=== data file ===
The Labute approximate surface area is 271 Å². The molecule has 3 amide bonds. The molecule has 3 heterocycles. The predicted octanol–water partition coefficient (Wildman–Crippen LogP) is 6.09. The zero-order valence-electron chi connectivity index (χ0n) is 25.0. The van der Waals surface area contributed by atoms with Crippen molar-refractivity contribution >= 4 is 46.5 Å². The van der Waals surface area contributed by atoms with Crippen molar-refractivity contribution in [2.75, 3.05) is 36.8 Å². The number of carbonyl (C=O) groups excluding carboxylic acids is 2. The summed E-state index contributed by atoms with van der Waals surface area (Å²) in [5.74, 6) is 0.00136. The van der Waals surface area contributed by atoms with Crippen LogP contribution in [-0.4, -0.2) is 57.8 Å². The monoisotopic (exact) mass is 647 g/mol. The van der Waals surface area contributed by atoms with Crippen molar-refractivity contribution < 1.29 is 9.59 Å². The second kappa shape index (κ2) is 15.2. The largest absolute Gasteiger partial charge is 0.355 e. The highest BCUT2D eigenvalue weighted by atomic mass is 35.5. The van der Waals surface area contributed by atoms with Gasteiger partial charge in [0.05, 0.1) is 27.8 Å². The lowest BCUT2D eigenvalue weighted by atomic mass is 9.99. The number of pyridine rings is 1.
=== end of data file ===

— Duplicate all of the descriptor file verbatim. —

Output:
The Labute approximate surface area is 271 Å². The molecule has 3 amide bonds. The molecule has 3 heterocycles. The predicted octanol–water partition coefficient (Wildman–Crippen LogP) is 6.09. The zero-order valence-electron chi connectivity index (χ0n) is 25.0. The van der Waals surface area contributed by atoms with Crippen molar-refractivity contribution >= 4 is 46.5 Å². The van der Waals surface area contributed by atoms with Crippen molar-refractivity contribution in [2.75, 3.05) is 36.8 Å². The number of carbonyl (C=O) groups excluding carboxylic acids is 2. The summed E-state index contributed by atoms with van der Waals surface area (Å²) in [5.74, 6) is 0.00136. The van der Waals surface area contributed by atoms with Crippen LogP contribution in [-0.4, -0.2) is 57.8 Å². The monoisotopic (exact) mass is 647 g/mol. The van der Waals surface area contributed by atoms with Crippen molar-refractivity contribution < 1.29 is 9.59 Å². The second kappa shape index (κ2) is 15.2. The largest absolute Gasteiger partial charge is 0.355 e. The highest BCUT2D eigenvalue weighted by atomic mass is 35.5. The van der Waals surface area contributed by atoms with Gasteiger partial charge in [0.05, 0.1) is 27.8 Å². The lowest BCUT2D eigenvalue weighted by atomic mass is 9.99. The number of pyridine rings is 1.